Washington’s stardom was secured with her performance as Peola, the tortured bi-racial daughter who passes for white in Imitation of Life, the 1934 feature film starring Claudette Corbert and Louise Beavers. However, after achieving critical acclaim for her performance Washington was routinely passed over for lead roles. This was in part due to Hollywood’s Hays Codes, which, beginning that year, explicitly prohibited the depiction of miscegenation in film. The Hays Codes made life especially challenging for Washington, whose green eyes and pale complexion rendered her too light to be cast in films with all-Black casts. In 1937 her skin was darkened for her co-starring role in One Mile from Heaven with Bill Robinson

Read the entire chapter here.

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Running from Race

Posted in Articles, Biography, Media Archive, Passing, United States on 2022-02-22 20:37Z by Steven

Running from Race

On Wisconsin
Wisconsin Foundation and Alumni Association (alumni and friends of the University of Wisconsin, Madison)

Harvey Long MA’16, Librarian, Assistant Professor
North Carolina Agricultural and Technical State University, Greensboro, North Carolina

Ethelene Whitmire, Professor
Departments of Afro-American Studies; German, Nordic, and Slavic; andGender & Women’s Studies
University of Wisconsin, Madison

Louise Butler Walker as a young Chicagoan: while she was growing up and as a UW student, she identified as Black. Later in her career, facing the limitations Black Americans experienced, she began to pass as white. COURTESY OF THE AUTHORS

Librarian Louise Butler Walker ’35 took desperate measures to survive in a racist society.

During the Great Depression, Louise Butler Walker ’35 completed her bachelor’s in French and earned a library diploma from what is now UW–Madison’s Information School. Walker had been an outstanding student, graduating Phi Beta Kappa, and completed a prestigious internship at the American Library Association (ALA) headquarters in Chicago. The school’s career placement office said her assets were her “brilliant mind” and “excellent academic background.” Her limitations, they said, were “racial (she is a mulatto).”

As a local librarian, Walker (at right in photo) became a prominent figure in Fort Atkinson. COURTESY OF THE AUTHORS

Although Walker was not privy to the egregious behind-the-scenes machinations and handwringing about her being Black, she knew that her race was detrimental to her career, so she eventually passed as white to work as a librarian in rural Wisconsin. Her story reveals the extraordinary pressures that African Americans faced…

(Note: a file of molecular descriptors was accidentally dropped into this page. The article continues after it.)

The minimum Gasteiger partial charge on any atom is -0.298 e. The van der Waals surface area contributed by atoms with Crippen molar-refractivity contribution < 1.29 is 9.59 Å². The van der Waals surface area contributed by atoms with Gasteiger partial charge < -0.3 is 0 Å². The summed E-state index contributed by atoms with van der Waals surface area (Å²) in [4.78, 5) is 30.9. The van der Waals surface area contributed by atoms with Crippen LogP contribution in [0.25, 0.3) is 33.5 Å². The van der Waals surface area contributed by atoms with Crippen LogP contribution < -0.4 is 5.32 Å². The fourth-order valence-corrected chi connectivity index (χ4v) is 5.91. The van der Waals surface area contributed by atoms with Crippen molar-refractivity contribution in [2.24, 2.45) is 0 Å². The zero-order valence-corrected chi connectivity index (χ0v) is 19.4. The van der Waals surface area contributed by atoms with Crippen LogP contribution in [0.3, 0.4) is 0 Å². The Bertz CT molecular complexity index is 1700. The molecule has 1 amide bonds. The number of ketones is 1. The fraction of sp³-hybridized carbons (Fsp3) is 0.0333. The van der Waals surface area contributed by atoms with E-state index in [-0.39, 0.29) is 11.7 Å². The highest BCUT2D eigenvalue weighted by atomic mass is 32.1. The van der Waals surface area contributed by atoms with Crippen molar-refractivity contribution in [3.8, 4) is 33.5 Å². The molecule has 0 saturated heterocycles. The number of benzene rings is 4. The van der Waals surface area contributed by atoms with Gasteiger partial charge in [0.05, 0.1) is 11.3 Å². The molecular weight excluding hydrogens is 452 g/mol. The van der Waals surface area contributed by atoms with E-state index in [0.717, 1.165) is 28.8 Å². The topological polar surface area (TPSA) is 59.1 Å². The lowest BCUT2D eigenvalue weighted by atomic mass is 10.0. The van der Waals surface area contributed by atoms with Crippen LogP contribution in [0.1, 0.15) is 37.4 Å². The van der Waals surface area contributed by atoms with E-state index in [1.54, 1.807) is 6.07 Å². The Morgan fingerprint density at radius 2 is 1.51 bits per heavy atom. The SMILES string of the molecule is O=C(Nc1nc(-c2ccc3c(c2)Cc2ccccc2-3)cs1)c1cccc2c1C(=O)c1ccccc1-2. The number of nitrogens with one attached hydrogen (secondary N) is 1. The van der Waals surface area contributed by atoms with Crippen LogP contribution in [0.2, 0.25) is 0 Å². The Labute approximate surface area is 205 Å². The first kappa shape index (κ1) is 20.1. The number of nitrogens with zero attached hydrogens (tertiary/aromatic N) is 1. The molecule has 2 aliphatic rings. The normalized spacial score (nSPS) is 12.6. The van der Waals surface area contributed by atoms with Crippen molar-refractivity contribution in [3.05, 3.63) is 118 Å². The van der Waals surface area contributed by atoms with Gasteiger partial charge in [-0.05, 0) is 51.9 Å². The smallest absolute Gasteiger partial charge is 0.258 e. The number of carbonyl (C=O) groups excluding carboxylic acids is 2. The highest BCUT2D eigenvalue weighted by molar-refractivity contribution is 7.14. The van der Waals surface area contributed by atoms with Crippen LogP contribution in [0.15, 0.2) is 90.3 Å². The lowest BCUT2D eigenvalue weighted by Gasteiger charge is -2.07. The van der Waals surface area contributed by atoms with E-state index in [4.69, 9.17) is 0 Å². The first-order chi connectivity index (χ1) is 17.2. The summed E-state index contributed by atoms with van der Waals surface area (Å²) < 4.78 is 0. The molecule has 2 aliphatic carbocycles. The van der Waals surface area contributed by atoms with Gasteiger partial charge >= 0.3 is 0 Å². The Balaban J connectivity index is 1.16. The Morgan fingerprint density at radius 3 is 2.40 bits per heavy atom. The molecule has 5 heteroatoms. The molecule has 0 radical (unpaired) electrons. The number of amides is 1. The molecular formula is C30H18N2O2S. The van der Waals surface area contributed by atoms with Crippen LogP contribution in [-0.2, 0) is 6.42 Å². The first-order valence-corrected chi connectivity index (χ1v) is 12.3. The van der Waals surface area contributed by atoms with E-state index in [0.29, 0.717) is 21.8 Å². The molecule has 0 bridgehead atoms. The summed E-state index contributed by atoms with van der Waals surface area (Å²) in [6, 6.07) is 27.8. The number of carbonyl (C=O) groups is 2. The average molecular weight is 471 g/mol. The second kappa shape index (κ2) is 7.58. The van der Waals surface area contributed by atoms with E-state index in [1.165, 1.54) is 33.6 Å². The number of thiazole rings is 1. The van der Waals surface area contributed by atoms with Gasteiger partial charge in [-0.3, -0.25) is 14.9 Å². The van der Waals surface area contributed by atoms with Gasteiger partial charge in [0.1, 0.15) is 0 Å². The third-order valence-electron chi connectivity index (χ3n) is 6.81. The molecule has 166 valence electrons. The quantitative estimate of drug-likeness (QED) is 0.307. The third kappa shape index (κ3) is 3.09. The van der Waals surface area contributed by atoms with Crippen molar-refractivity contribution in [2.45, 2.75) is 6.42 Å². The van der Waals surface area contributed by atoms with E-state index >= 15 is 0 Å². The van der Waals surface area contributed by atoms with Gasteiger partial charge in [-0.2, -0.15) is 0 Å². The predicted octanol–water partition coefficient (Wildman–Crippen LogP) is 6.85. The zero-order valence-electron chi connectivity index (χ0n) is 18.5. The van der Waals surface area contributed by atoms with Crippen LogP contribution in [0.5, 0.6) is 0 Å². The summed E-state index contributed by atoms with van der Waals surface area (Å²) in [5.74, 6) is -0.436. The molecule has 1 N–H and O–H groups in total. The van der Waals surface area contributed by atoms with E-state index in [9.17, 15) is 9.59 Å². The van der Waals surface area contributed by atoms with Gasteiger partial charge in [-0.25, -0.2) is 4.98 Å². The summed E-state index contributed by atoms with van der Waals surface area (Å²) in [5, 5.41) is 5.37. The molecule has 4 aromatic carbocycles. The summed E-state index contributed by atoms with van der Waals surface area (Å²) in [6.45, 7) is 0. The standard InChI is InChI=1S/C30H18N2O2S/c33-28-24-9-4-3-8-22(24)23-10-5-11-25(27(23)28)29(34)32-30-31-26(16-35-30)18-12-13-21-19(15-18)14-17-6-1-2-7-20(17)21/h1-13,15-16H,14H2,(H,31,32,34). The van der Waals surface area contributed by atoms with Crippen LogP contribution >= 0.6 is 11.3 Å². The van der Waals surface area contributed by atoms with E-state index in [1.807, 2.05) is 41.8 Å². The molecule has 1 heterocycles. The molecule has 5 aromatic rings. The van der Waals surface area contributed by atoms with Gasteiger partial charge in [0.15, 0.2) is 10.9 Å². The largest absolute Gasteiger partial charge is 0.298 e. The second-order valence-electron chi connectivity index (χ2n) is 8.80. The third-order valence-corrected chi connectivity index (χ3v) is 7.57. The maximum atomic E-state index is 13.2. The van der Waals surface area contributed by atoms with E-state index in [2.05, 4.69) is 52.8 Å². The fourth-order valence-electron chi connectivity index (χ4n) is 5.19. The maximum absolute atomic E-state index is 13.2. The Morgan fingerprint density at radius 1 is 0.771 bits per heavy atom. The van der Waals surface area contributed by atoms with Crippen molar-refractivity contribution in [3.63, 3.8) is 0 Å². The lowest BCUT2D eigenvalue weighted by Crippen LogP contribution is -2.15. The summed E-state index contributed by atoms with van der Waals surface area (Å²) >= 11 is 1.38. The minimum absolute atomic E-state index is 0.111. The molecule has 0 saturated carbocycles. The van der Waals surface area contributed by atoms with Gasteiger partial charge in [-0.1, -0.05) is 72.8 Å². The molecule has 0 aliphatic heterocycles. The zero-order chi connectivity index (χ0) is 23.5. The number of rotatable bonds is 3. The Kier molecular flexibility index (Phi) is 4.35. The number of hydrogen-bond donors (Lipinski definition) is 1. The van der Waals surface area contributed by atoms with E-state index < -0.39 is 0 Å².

Read the entire article here.

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Descendant of Alex Manly talks about modern impact of 1898 Massacre

Posted in Articles, Biography, History, Media Archive, United States, Videos on 2022-02-22 03:38Z by Steven

Descendant of Alex Manly talks about modern impact of 1898 Massacre

WECT News 6
Wilmington, North Carolina

Mara McJilton, Multimedia Journalist

Alex Manly was the owner of The Daily Record newspaper in 1898 when it was burned down by white supremacists

WILMINGTON, N.C. (WECT) –Alex Manly was the owner of The Daily Record newspaper in 1898 when it was burned down by white supremacists.

Now, 123 years later, descendants of Manly are still trying to piece together what happened on November 10, 1898.

“The real, real granular details, the real truth of it — it’s been an ongoing experience and process,” said Alex Manly’s great-great-grandson Kieran Haile.

Haile has had a vague understanding of the 1898 Massacre since he was a teenager, but it wasn’t until about five years ago when he was nearing his 30′s that he really started to take a deep dive into history and learn more about this horrific day…

Read and watch the entire story here.

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Inventing Latinos: A New Story of American Racism

Posted in Books, History, Latino Studies, Law, Media Archive, Monographs, Social Science, United States on 2022-02-22 03:09Z by Steven

Inventing Latinos: A New Story of American Racism

The New Press
August 2020
272 pages
5 1/2 x 8 1/2
Hardcover ISBN: 978-1-59558-917-0

Laura E. Gómez, Professor of Law; Professor of Sociology; Professor of Chicana/o Studies
University of California, Los Angeles

An NPR Best Book of the Year, exploring the impact of Latinos’ new collective racial identity on the way Americans understand race, with a new afterword by the author

Latinos will comprise a third of the American population in just a matter of decades, but many Americans still struggle with two basic questions: Who are Latinos and where do they fit in America’s racial order? In this “timely and important examination of Latinx identity” (Ms.), Laura E. Gómez, a leading critical race scholar, argues that it is only recently that Mexican Americans, Puerto Ricans, Cubans, Dominicans, Central Americans, and others are seeing themselves (and being seen by others) under the banner of a cohesive racial identity. And the catalyst for this emergent identity, she argues, has been the ferocity of anti-Latino racism.

In what Booklist calls “an incisive study of history, complex interrogation of racial construction, and sophisticated legal argument,” Gómez “packs a knockout punch” (Publishers Weekly), illuminating for readers the fascinating race-making, unmaking, and re-making processes that Latinos have undergone over time, indelibly changing the way race functions in this country.

The paperback features a new afterword in which the author analyzes results of the 2020 Census, providing “much-needed insight into the true complexity of Latinx identity” (Kirkus Reviews).